• Cookie Season: Jan.15–Feb. 25, 2024
• Summer Camp Registration: opens Jan. 2, 2024
GIRL SCOUT FUN FACTS:
• Girl Scout founder Juliette Gordon-Low will be featured on the American Woman Quarters in 2025.
• When you hear a Girl Scout talking about or giving you a SWAPS–SWAPS stands for “Special Whatchamacallits Affectionately Pinned Somewhere.”
Founder’s Day: Oct. 31 (The Girl Scout founder was born on this day.)
World Thinking Day: Feb. 22
Girl Scouts’ Birthday: March 12
Famous Girl Scouts:
Mariah Carey, Taylor Swift, Gabrielle Giffords, Reese Witherspoon, Venus & Serena Williams, Michelle Obama
Depending on their age or grade level, boys and girls can join Cub Scouts or Scouts BSA, too!
The Boy Scouts of America has more than a million young people and has taken steps to be more inclusive over the past few years. Starting in 2018, both boys and girls in kindergarten up through fifth grade could join Cub Scouts. And a year later, boys and girls ages 11–17 could join Scouts BSA, learning to become leaders as they earn merit badges on their journey to becoming Eagle Scouts!
Promising adventures, teaching you important, sometimes life-saving skills, building character while making friends and having fun, Cub Scouts and Scouts BSA have a lot to offer.
“One of our biggest initiatives nationally is to have an environment that’s INCLUSIVE and reflective of the community we serve,” explains Shannon Roberts, the new BSA Scout Executive and CEO of the Catalina Council, which serves Southern Arizona. “So that means inclusive of both young men and women—young boys and young girls—to really be a part of our culture.”
Stepping into his new position, Roberts realized how “Boy Scouts is a really important part of the community—I don’t think that it gets the credit or the recognition that it deserves.” So a major focus is to revitalize its role here “and work hard to get us back to being a strong pillar in the community,” he explains.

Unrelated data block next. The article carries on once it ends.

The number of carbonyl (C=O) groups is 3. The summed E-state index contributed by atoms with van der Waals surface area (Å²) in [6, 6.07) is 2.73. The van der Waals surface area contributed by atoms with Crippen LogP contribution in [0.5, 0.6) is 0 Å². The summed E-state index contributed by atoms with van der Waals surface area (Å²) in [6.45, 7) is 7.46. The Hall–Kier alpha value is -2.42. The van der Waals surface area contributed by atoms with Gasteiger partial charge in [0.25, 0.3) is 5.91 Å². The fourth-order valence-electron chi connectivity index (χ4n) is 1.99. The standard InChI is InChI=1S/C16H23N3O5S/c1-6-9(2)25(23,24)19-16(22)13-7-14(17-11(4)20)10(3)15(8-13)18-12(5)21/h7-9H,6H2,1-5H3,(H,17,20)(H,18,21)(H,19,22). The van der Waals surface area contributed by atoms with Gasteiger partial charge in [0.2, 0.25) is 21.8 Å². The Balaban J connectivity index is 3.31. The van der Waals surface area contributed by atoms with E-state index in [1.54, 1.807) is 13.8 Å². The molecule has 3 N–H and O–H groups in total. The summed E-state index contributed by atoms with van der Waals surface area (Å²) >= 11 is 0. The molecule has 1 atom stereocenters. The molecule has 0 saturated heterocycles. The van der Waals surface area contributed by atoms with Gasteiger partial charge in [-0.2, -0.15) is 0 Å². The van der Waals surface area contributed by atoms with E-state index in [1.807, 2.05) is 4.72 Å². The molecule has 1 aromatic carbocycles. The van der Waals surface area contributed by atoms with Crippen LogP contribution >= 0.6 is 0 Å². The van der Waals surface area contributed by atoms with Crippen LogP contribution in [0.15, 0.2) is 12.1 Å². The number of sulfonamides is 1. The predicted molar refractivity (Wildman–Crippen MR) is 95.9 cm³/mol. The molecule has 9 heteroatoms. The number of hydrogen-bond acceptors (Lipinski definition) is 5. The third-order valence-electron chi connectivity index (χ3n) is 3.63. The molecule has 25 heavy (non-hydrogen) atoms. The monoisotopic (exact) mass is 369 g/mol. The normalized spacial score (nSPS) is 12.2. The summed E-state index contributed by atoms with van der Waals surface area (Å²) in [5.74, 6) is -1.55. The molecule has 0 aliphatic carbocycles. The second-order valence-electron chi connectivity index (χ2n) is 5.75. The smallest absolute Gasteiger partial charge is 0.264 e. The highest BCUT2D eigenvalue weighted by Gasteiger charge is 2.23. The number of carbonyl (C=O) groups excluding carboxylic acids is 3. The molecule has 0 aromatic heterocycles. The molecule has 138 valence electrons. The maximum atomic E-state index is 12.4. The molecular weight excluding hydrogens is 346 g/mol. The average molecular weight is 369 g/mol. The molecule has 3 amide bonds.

Boy Scouts of America started more than a century ago in New York in 1910. Not surprisingly, in this age of technology and social media, the young people of today are quite different than the kids who joined Scouts long ago.
Roberts says Cub Scouts and Scouts BSA have something that should appeal to boys and girls these days. “I think they have to look forward to what I like to say is an exciting and engaging experience. It starts with Cub Scouts and all the way up through Webelos and then Scouts BSA,” he explains. “We really teach people survival skills, teach them how to be productive citizens of our community, but we do that through fun and experiential learning. So while you’re obtaining these values to be productive citizens of our society, you’re having fun at the same time!”
Kids as young as 5 can join Cub Scouts any time of the year. The youngest start at Lion, the next grade is Tiger, then Wolf, then Bear, followed by Webelos, which is for fourth- and fifth-graders.
Family togetherness and fun is also something that having brothers and sisters in the ranks makes possible. Roberts wants Packs and Troops to make sure that parents participate in the overall experience.
“With Cub Scouts, one parent is required to participate. We like for parents to help facilitate activities, whether it’s an adventure going out on a hike or putting together one of the merit badges. And that’s the same for Scouts BSA. We need volunteers to help with holding of official positions within the Troops or the Packs. There are countless opportunities for them to get involved. It’s a necessary thing!”
So if you want to go on adventures and learn all sorts of life skills including setting and reaching goals (who knows? You could even be an Eagle Scout someday), maybe Cub Scouts or Scouts BSA is for you! You and your parent can check things out and find a Pack or Troop near you by visiting CatalinaCouncil.org.
The Scout Oath
On my honor I will do my best to do my duty to God and my country and to obey the Scout Law; to help other people at all times; to keep myself physically strong, mentally awake and morally straight.
A Scout Is…